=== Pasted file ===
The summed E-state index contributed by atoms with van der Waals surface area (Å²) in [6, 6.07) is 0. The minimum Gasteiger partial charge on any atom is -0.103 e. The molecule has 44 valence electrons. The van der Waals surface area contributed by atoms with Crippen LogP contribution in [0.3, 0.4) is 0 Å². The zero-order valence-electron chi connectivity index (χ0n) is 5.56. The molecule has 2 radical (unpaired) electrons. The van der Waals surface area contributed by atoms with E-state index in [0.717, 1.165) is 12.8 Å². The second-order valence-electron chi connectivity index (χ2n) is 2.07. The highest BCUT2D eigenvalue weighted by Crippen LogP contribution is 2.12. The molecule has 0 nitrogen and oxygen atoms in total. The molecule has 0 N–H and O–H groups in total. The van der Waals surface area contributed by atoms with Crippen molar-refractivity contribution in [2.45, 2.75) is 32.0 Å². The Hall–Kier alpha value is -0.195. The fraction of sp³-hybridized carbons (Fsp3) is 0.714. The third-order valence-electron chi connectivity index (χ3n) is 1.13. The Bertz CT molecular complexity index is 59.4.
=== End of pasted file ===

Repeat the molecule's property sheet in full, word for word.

The summed E-state index contributed by atoms with van der Waals surface area (Å²) in [6, 6.07) is 0. The minimum Gasteiger partial charge on any atom is -0.103 e. The molecule has 44 valence electrons. The van der Waals surface area contributed by atoms with Crippen LogP contribution in [0.3, 0.4) is 0 Å². The zero-order valence-electron chi connectivity index (χ0n) is 5.56. The molecule has 2 radical (unpaired) electrons. The van der Waals surface area contributed by atoms with E-state index in [0.717, 1.165) is 12.8 Å². The second-order valence-electron chi connectivity index (χ2n) is 2.07. The highest BCUT2D eigenvalue weighted by Crippen LogP contribution is 2.12. The molecule has 0 nitrogen and oxygen atoms in total. The molecule has 0 N–H and O–H groups in total. The van der Waals surface area contributed by atoms with Crippen molar-refractivity contribution in [2.45, 2.75) is 32.0 Å². The Hall–Kier alpha value is -0.195. The fraction of sp³-hybridized carbons (Fsp3) is 0.714. The third-order valence-electron chi connectivity index (χ3n) is 1.13. The Bertz CT molecular complexity index is 59.4.